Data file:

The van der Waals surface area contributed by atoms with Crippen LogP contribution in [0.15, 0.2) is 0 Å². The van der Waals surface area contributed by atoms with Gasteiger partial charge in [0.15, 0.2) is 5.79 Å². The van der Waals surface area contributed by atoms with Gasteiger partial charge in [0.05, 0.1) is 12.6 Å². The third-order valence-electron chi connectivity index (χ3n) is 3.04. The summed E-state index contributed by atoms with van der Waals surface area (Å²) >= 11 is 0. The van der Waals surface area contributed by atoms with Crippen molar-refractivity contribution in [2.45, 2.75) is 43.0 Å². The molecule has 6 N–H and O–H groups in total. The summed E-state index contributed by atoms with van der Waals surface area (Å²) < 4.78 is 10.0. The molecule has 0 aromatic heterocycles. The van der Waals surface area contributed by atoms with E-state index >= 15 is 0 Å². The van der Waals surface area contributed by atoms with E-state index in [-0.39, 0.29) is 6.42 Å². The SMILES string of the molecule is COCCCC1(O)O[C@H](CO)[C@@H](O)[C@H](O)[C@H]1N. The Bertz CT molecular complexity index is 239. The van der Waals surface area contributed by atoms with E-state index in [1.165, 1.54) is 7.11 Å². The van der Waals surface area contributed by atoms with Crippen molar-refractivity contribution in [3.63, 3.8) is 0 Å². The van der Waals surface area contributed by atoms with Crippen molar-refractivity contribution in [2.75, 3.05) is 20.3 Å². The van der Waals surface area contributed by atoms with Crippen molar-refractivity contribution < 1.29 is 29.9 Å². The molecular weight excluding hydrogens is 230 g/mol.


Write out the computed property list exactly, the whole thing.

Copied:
The van der Waals surface area contributed by atoms with Crippen LogP contribution in [0.15, 0.2) is 0 Å². The van der Waals surface area contributed by atoms with Gasteiger partial charge in [0.15, 0.2) is 5.79 Å². The van der Waals surface area contributed by atoms with Gasteiger partial charge in [0.05, 0.1) is 12.6 Å². The third-order valence-electron chi connectivity index (χ3n) is 3.04. The summed E-state index contributed by atoms with van der Waals surface area (Å²) >= 11 is 0. The van der Waals surface area contributed by atoms with Crippen molar-refractivity contribution in [2.45, 2.75) is 43.0 Å². The molecule has 6 N–H and O–H groups in total. The summed E-state index contributed by atoms with van der Waals surface area (Å²) < 4.78 is 10.0. The molecule has 0 aromatic heterocycles. The van der Waals surface area contributed by atoms with E-state index >= 15 is 0 Å². The van der Waals surface area contributed by atoms with E-state index in [-0.39, 0.29) is 6.42 Å². The SMILES string of the molecule is COCCCC1(O)O[C@H](CO)[C@@H](O)[C@H](O)[C@H]1N. The Bertz CT molecular complexity index is 239. The van der Waals surface area contributed by atoms with E-state index in [1.165, 1.54) is 7.11 Å². The van der Waals surface area contributed by atoms with Crippen molar-refractivity contribution in [3.63, 3.8) is 0 Å². The van der Waals surface area contributed by atoms with Crippen molar-refractivity contribution in [2.75, 3.05) is 20.3 Å². The van der Waals surface area contributed by atoms with Crippen molar-refractivity contribution < 1.29 is 29.9 Å². The molecular weight excluding hydrogens is 230 g/mol.